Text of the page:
With the latest version of our shopping cart built on top of Vue.js, I think it’s fair to say we’ve mastered this framework in the last few months.
And we still love it as much as the first day.
But we had to work our asses off to learn the ins and outs of Vue. Not that it’s a very complex beast. The learning curve is actually quite smooth. It’s simply that doing things the right way takes time.
That’s why we pride ourselves in crafting content that might help devs going down the same road we did.
Today, it’s all about Vue components. Starting from the basics, here’s what I’ll cover:
- What is a component?
- What are the building blocks of a Vue component?
- How to use them?
And I’ll finish it off with examples of Vue components in the wild!
No more time to waste, let’s dive right in!
A component is a self-contained, reusable, most often single-responsibility, piece of UI logic.
Even though I’m using the wording “Vue component” here, it’s important to know that components aren’t specific to Vue.
Yes, Vue.js is what we call a “component framework”. But so is React, as well as the new kid on the block, Svelte.
The “component” approach is a way of structuring frontend development in a way that doesn't bloat the development experience. Most component frameworks have reactivity at their core, which benefits user experience, without sacrificing ease of use by developers.
Each component can have its own state, markup and style. The real magic lies in the fact that you can reuse a component as many times as you want. It then allows developers to build app organized into a tree of nested components:
Image taken from Vue.js official docs
You can probably imagine the amount of time saved by using this approach.
There are already hundreds of existent components out there that you can quickly import to your projects to perform simple to more complex tasks. You can find a comprehensive list on vuecomponents.com.
I’m over-simplifying the concept for now. You need to know that there are different types of components, which we’ll explore with examples further down.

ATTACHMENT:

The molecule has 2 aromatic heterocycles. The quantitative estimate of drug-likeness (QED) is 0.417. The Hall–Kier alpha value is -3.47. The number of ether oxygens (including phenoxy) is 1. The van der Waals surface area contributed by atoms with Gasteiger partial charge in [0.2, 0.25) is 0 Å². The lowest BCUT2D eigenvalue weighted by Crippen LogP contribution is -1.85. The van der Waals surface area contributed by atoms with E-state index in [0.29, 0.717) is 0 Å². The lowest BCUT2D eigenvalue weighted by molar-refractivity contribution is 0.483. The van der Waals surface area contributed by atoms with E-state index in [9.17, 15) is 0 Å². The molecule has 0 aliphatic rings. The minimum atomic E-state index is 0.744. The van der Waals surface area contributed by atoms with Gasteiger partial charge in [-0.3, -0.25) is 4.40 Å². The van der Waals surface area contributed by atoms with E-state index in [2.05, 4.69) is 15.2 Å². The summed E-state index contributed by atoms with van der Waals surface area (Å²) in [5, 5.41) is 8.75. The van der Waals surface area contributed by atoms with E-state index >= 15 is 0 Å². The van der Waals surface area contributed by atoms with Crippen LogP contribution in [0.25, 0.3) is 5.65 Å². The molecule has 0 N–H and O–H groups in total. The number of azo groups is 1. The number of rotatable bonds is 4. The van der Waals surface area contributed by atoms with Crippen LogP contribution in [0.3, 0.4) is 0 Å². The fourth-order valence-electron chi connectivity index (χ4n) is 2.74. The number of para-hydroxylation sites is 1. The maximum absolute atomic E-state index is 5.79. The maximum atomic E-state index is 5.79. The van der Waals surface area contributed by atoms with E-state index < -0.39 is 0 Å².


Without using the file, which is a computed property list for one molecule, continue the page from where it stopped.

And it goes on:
First, let’s see what’s hiding inside these components.
When coding a component in a
.vue file at the most basic level, you’ll find three sections available to put code in:
- Template. Written in an augmented version of the templated language (HTML), it serves as a directive to the framework on how to produce the final markup of the component based on its internal state.
- Script. Where the logic of the app resides. In that section are input low-level concepts such as:
- Properties: A set of input variables used to configure a component's behavior. Properties are provided by the host application, or by a parent component. They can be data filters, sort orders, labels, visibility switches, etc.
- State: This one’s optional, but often present. This is a data structure that provides the state of a component at a given time. The state of a component will change over time based on occurring events (clicks, scroll, DOM mutations).
- Style. Where the CSS is placed.
Pretty simple right? A component in itself is indeed very straightforward. However, components then become building blocks for your whole app themselves. That’s where it can get a bit more complicated.
But don’t worry, I’ve got you covered.
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